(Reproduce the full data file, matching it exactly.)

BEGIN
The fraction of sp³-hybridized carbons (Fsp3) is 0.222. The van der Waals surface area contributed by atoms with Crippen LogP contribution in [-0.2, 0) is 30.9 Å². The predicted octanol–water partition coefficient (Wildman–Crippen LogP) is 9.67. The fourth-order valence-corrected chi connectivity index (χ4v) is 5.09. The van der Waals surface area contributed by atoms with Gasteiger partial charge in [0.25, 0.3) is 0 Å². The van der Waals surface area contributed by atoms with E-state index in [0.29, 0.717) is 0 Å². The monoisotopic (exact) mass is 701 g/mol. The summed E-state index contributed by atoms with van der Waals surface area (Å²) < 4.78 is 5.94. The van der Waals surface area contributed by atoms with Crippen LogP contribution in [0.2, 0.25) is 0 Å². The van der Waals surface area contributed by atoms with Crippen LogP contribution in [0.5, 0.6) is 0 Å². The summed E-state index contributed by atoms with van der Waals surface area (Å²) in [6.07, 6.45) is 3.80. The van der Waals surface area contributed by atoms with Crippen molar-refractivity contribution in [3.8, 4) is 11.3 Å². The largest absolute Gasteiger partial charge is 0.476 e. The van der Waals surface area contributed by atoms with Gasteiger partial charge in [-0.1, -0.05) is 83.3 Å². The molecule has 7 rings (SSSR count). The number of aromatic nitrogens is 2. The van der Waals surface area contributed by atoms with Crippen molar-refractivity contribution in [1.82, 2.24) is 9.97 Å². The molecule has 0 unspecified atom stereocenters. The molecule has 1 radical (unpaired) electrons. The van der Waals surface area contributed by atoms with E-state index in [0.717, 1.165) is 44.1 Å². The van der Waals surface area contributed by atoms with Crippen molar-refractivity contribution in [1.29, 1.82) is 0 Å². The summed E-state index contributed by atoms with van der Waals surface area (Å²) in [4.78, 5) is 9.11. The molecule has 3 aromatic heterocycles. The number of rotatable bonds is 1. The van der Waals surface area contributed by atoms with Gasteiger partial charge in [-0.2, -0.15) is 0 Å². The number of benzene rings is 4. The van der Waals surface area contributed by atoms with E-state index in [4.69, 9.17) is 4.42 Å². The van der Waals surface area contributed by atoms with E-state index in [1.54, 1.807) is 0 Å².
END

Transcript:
The fraction of sp³-hybridized carbons (Fsp3) is 0.222. The van der Waals surface area contributed by atoms with Crippen LogP contribution in [-0.2, 0) is 30.9 Å². The predicted octanol–water partition coefficient (Wildman–Crippen LogP) is 9.67. The fourth-order valence-corrected chi connectivity index (χ4v) is 5.09. The van der Waals surface area contributed by atoms with Gasteiger partial charge in [0.25, 0.3) is 0 Å². The van der Waals surface area contributed by atoms with E-state index in [0.29, 0.717) is 0 Å². The monoisotopic (exact) mass is 701 g/mol. The summed E-state index contributed by atoms with van der Waals surface area (Å²) < 4.78 is 5.94. The van der Waals surface area contributed by atoms with Crippen LogP contribution in [0.2, 0.25) is 0 Å². The van der Waals surface area contributed by atoms with Crippen LogP contribution in [0.5, 0.6) is 0 Å². The summed E-state index contributed by atoms with van der Waals surface area (Å²) in [6.07, 6.45) is 3.80. The van der Waals surface area contributed by atoms with Crippen molar-refractivity contribution in [3.8, 4) is 11.3 Å². The largest absolute Gasteiger partial charge is 0.476 e. The van der Waals surface area contributed by atoms with Gasteiger partial charge in [-0.1, -0.05) is 83.3 Å². The molecule has 7 rings (SSSR count). The number of aromatic nitrogens is 2. The van der Waals surface area contributed by atoms with Crippen molar-refractivity contribution in [1.82, 2.24) is 9.97 Å². The molecule has 0 unspecified atom stereocenters. The molecule has 1 radical (unpaired) electrons. The van der Waals surface area contributed by atoms with E-state index in [0.717, 1.165) is 44.1 Å². The van der Waals surface area contributed by atoms with Crippen molar-refractivity contribution in [1.29, 1.82) is 0 Å². The summed E-state index contributed by atoms with van der Waals surface area (Å²) in [4.78, 5) is 9.11. The molecule has 3 aromatic heterocycles. The number of rotatable bonds is 1. The van der Waals surface area contributed by atoms with Gasteiger partial charge in [-0.2, -0.15) is 0 Å². The number of benzene rings is 4. The van der Waals surface area contributed by atoms with E-state index in [4.69, 9.17) is 4.42 Å². The van der Waals surface area contributed by atoms with E-state index in [1.54, 1.807) is 0 Å².